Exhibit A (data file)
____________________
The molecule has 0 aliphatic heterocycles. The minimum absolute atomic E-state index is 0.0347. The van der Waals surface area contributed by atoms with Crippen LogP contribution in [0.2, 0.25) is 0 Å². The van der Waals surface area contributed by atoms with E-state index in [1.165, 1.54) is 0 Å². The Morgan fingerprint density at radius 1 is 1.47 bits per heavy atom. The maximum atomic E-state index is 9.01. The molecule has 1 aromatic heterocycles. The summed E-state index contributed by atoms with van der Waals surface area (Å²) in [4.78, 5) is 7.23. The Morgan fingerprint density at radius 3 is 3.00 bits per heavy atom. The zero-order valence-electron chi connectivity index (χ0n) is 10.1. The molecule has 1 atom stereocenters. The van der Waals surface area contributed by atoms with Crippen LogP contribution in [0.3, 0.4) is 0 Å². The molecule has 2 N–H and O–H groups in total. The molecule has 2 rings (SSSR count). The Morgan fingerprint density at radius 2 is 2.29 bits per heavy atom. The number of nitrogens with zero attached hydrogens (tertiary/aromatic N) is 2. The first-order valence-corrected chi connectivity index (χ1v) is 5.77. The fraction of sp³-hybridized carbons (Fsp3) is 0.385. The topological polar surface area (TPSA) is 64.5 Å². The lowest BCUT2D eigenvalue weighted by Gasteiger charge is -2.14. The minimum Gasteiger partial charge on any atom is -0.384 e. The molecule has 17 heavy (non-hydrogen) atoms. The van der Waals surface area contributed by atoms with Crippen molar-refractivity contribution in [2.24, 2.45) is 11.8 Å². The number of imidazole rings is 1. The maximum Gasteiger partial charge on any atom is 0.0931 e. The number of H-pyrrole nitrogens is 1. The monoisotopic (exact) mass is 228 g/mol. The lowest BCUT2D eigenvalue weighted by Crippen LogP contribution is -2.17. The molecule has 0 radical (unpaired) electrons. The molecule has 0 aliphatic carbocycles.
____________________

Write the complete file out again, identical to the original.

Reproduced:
The molecule has 0 aliphatic heterocycles. The minimum absolute atomic E-state index is 0.0347. The van der Waals surface area contributed by atoms with Crippen LogP contribution in [0.2, 0.25) is 0 Å². The van der Waals surface area contributed by atoms with E-state index in [1.165, 1.54) is 0 Å². The Morgan fingerprint density at radius 1 is 1.47 bits per heavy atom. The maximum atomic E-state index is 9.01. The molecule has 1 aromatic heterocycles. The summed E-state index contributed by atoms with van der Waals surface area (Å²) in [4.78, 5) is 7.23. The Morgan fingerprint density at radius 3 is 3.00 bits per heavy atom. The zero-order valence-electron chi connectivity index (χ0n) is 10.1. The molecule has 1 atom stereocenters. The van der Waals surface area contributed by atoms with Crippen LogP contribution in [0.3, 0.4) is 0 Å². The molecule has 2 N–H and O–H groups in total. The molecule has 2 rings (SSSR count). The Morgan fingerprint density at radius 2 is 2.29 bits per heavy atom. The number of nitrogens with zero attached hydrogens (tertiary/aromatic N) is 2. The first-order valence-corrected chi connectivity index (χ1v) is 5.77. The fraction of sp³-hybridized carbons (Fsp3) is 0.385. The topological polar surface area (TPSA) is 64.5 Å². The lowest BCUT2D eigenvalue weighted by Gasteiger charge is -2.14. The minimum Gasteiger partial charge on any atom is -0.384 e. The molecule has 17 heavy (non-hydrogen) atoms. The van der Waals surface area contributed by atoms with Crippen molar-refractivity contribution in [2.24, 2.45) is 11.8 Å². The number of imidazole rings is 1. The maximum Gasteiger partial charge on any atom is 0.0931 e. The number of H-pyrrole nitrogens is 1. The monoisotopic (exact) mass is 228 g/mol. The lowest BCUT2D eigenvalue weighted by Crippen LogP contribution is -2.17. The molecule has 0 radical (unpaired) electrons. The molecule has 0 aliphatic carbocycles.